Obituaries Related to "Fritz" from New York Times Archive
Her works were full of human narratives and quirks, backed by engaging prose and deep archival research.
Mr. Koenig knew that his most important sculpture would return to its intended site in Lower Manhattan. But he did not live to see the day.
Mr. Weaver won a Tony for his role in Robert Marasco’s “Child’s Play” about the malevolent environment at an exclusive Roman Catholic school for boys.
German-born and a longtime professor at Columbia University, Mr. Stern identified themes and intellectual currents that led to Germany’s drift toward totalitarianism.
Mr. Fritz designed a rugged, compact bicycle, recognizable by its banana seat and high handlebars, which Schwinn sold in the millions.
Among Mr. Manes’s films were “Any Which Way You Can” and “Heartbreak Ridge,” both starring Clint Eastwood.
Dr. Fritz H. Bach was a medical researcher who developed techniques to help lessen the possibility of organ rejection.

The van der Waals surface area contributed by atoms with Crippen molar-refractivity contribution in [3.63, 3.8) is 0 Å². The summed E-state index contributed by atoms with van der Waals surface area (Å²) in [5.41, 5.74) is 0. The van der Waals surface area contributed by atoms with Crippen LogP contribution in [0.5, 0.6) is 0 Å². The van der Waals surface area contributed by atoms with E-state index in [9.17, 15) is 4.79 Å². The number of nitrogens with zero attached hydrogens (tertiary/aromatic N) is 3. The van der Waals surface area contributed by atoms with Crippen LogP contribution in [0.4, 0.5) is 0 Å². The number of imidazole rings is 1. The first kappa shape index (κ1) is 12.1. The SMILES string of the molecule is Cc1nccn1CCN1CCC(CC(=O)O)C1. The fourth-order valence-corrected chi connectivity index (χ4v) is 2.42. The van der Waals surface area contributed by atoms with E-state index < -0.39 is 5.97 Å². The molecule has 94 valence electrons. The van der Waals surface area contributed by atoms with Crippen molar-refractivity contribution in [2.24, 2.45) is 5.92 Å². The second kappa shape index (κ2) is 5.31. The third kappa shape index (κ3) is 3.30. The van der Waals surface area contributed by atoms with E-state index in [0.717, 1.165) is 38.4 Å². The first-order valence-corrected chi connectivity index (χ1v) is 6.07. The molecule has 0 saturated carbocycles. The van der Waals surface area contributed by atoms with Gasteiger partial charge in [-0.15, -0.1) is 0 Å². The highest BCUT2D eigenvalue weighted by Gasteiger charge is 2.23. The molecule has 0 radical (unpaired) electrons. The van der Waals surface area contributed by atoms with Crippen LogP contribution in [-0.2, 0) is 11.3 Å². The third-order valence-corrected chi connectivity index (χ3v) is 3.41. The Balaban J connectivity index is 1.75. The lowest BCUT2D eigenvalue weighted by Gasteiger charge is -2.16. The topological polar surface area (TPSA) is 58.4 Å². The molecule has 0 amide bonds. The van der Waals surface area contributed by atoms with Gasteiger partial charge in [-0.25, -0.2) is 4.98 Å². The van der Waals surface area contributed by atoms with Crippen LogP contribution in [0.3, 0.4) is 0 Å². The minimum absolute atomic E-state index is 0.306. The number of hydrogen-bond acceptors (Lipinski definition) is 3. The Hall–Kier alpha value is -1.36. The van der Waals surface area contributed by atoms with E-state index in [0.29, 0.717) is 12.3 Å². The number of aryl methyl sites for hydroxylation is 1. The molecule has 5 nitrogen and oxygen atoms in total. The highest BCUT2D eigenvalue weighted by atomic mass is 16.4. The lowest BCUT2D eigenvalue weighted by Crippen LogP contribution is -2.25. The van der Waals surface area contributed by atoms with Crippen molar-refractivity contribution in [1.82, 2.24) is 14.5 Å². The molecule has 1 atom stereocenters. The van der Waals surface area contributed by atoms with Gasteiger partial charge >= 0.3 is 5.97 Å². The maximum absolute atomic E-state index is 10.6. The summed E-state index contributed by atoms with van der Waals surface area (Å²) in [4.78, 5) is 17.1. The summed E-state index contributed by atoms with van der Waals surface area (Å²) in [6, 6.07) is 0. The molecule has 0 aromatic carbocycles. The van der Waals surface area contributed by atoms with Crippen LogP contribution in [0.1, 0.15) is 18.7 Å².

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After his unlikely win, in 1972, he spent his single term pushing for a more liberal foreign policy, particularly toward Africa.
He took the extraordinary step of banning tackling during all practices, which reduced concussions at a time when brain trauma in football had become a crisis.
He served for 38 years in Parliament and, after being elected president at a critical moment in Italy’s fortunes, helped stabilize the country.
With exquisite precision, he used costumes and sets in staging many of his pictures, letting his subjects, whatever their social status, express themselves.
He was especially acclaimed for his performances at the Bayreuth Festival in Germany. As his voice developed, he once said, so did his view of how and why to deploy it.
Her novels and nonfiction provided alternatives to the Western- and male-centric views of modern India offered by writers like E.M. Forster.